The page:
Most companies have a strict policy regarding porn and pretty much every other issue that pertains to sex, with good reasons why. Still, there is always a particular emphasis on control of paid porn content within many business premises. It doesn’t matter whether it is working or after hours. Whether it is the night watchman or the chief accountant of Columbia Action company, the best paid porn sites are just a no-no.
Control ranges from blacklisting of these sites on company internet to written and verbal warnings and even disciplinary action and layoffs. But have you ever wondered why best paid porn sites like http://adultsiteranking.com/home_sub2.asp?x=kp are banned in most companies?
Well, here are four reasons why:
1. Paid porn can be quite distracting
Viewing paid porn websites is a pretty engaging experience. Think about how regular porn can grab one by the balls. Now imagine accessing even better porn, because that is what paid sites offer. The experience is more than likely to carry someone away and make them forget that they are at work.
Most of these paid sites are exploring new-age porn avenues in the form of VR porn. All these are viewing forms that could get a consumer hooked and forget whether they are supposed to be working.
This could result in two things, either together or independently:
– Wasting a lot of company time
– The viewer losing themselves in the experience, hence causing public embarrassment/discomfort
Companies are very insistent on people being productive for every minute they are paid for. Studies show that a significant number of porn viewers can spend hours viewing adult-rated videos. They thus try to discourage anything that would prevent optimum productivity, paid porn being high on this list.
Companies don’t want their IP addresses to be stored on porn caches. Most people who access paid porn sites on company networks do not bother to use a VPN. This means that the IP address is visible and it is easy to determine which sites the company internet is being used to access. There are so many wrong hands that these data analytics could fall in.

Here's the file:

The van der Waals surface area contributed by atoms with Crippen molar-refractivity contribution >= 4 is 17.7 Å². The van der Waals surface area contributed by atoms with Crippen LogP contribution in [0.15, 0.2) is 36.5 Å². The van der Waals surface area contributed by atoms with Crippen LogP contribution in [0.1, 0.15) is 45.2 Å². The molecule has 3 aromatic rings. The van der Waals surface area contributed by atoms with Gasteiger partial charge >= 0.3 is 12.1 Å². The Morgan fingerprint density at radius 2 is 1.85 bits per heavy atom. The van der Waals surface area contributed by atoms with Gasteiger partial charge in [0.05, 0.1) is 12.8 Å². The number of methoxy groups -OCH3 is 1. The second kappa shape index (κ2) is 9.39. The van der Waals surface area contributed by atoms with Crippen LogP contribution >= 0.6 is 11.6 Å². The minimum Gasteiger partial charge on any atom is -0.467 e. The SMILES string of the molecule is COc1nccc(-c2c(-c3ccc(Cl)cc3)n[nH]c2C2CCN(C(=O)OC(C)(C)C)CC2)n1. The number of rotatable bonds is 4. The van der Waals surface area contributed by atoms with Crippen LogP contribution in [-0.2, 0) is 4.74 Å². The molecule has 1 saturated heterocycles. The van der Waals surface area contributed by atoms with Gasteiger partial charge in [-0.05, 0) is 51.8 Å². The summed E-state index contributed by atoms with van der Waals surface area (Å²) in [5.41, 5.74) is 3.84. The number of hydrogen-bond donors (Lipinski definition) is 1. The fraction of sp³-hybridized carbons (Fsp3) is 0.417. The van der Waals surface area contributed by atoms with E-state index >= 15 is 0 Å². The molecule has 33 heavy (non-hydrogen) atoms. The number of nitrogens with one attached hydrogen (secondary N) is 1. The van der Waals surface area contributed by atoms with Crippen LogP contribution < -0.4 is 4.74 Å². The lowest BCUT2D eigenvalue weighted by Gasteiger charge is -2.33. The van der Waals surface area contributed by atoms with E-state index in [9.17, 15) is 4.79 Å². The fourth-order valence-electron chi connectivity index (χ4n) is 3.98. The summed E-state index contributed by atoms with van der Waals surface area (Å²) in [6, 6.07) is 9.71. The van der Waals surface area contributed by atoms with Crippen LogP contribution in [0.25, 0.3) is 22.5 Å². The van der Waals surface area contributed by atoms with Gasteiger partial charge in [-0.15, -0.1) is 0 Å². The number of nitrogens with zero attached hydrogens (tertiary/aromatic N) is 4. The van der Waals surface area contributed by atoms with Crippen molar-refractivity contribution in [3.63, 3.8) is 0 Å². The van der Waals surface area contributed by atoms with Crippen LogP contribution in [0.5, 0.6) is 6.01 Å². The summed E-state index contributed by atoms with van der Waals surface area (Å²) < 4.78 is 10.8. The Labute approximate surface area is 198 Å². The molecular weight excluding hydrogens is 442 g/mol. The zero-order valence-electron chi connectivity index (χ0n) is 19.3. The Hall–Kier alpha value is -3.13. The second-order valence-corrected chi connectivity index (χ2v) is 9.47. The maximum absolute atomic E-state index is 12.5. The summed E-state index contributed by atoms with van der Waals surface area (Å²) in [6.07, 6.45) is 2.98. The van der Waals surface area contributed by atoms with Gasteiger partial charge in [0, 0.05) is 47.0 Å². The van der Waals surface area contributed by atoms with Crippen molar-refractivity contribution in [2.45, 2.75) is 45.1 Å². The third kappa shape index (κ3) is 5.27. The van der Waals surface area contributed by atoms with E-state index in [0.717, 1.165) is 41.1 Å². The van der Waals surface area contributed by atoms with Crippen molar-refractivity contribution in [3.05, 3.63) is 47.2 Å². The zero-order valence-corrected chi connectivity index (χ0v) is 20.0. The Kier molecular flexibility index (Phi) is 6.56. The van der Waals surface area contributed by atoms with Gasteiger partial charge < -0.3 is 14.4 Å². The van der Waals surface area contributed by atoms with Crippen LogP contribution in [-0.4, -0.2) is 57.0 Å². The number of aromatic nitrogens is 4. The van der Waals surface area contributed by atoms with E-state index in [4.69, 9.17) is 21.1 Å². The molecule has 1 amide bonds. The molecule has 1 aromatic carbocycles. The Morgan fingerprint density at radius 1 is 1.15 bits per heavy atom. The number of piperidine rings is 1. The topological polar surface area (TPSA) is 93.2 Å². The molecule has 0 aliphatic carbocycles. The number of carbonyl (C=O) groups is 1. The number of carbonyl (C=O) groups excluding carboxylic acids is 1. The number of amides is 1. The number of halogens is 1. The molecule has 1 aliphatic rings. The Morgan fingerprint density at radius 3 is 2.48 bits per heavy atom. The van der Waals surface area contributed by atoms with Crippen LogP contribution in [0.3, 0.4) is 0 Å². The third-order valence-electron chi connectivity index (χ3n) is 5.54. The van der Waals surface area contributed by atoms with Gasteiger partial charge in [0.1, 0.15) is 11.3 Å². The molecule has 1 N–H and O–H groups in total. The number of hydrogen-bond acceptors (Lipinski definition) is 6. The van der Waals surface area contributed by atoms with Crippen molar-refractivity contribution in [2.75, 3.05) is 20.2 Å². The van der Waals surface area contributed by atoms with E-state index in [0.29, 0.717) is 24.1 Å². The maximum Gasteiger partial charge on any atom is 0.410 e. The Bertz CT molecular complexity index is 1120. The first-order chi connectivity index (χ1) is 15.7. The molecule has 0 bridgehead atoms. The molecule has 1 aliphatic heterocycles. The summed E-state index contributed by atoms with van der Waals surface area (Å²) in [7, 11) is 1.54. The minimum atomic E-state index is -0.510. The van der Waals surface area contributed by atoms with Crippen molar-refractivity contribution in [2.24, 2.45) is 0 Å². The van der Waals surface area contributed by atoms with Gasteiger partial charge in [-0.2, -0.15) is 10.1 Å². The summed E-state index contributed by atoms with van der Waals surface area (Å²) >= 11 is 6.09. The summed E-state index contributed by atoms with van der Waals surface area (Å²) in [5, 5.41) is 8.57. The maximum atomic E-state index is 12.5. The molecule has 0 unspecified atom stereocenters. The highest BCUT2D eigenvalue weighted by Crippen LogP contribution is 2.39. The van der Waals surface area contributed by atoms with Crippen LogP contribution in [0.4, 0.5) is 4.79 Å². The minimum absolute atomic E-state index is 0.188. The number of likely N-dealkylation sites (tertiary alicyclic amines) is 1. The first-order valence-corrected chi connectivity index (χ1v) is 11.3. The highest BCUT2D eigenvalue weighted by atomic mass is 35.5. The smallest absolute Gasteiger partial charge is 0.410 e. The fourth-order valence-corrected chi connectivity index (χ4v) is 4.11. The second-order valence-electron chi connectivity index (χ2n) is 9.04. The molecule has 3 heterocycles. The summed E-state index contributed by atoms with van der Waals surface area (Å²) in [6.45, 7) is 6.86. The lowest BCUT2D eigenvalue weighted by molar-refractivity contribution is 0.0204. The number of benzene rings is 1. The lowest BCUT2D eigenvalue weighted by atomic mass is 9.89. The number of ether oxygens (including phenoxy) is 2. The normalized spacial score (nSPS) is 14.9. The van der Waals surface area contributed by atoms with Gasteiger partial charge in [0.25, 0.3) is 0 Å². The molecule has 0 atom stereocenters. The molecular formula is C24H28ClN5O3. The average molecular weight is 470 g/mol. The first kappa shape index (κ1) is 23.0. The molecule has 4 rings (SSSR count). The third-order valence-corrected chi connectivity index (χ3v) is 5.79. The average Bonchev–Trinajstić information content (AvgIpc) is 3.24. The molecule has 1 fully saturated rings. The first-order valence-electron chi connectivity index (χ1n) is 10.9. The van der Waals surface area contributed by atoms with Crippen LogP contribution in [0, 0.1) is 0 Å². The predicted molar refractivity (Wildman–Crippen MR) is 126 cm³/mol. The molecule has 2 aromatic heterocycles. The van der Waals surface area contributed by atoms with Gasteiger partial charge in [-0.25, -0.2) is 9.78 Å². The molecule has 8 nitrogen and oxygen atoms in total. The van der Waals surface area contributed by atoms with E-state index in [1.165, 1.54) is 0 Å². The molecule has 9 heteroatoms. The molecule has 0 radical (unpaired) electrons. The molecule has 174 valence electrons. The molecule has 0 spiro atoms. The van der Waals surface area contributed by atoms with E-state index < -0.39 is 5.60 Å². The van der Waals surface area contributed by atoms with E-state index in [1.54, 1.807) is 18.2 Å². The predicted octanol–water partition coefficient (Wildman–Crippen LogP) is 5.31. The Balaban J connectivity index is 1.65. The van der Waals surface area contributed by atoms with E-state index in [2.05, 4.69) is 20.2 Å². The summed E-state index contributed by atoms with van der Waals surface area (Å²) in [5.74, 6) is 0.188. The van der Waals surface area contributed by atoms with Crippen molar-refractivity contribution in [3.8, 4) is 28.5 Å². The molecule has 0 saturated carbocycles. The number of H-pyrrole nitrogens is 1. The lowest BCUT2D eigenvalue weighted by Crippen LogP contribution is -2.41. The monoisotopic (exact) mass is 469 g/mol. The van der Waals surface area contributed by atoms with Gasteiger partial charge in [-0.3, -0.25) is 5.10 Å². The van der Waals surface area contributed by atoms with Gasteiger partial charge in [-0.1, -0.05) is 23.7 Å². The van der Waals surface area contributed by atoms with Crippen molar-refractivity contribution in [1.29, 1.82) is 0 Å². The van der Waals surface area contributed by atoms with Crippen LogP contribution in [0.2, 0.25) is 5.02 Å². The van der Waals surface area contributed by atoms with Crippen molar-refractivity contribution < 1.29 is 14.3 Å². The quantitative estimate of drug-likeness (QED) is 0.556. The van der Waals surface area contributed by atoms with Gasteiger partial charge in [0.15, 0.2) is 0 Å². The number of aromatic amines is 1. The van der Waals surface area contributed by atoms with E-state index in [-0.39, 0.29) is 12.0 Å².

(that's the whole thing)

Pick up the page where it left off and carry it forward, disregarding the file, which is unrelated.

Competitors could use them to taint the company’s image among consumers of its products or services. Higher administration may use them to admonish the lower ranks for a waste of company resources. Disgruntled workers could even use it to support legal suits against the Columbia Action company. All these are things every company can do without, hence the active filtering of paid porn consumption.
3. To save on internet costs
High-quality porn videos have a heavy toll on bandwidth
For a site to attract viewers paid porn in this era of free porn, it has to have extremely high-quality content. One effect of achieving this quality is to have clearer videos, which in turn results in bulky sized videos. Even over a high-speed internet connection, downloading such videos can take a heavy toll on the bandwidth.
If several people are engaging in this guilty pleasure at the same time, it may even affect other basic internet functions. Companies like Columbia Action today operate on the principles of speedy communication and reduced costs. Visiting paid porn sites inhibits both these working principles and will always be frowned upon.
4. To crack down on sexual offenses
Again, the issue of inappropriateness rears its disruptive head. Companies today are walking a narrow path where just about anything could be twisted into a sexual inappropriateness complaint. High quality paid porn can be easily discernible even when viewed from a private cubicle in the tightest corner of a company office.
Given employees in most companies are of diverse sexual preferences- and its well known some preferences are more than a little sensitive – companies will not tire to insist on sexual appropriateness. Paid porn is one potential area where these disputes may originate. It could be in the form of people feeling intruded or even developing a fear that the consumers may be motivated to act inappropriately. Companies strive to nip this potential threat in the bud.
This is done in a bid to pre-empt a decline in productivity and also cut on costs.… Read More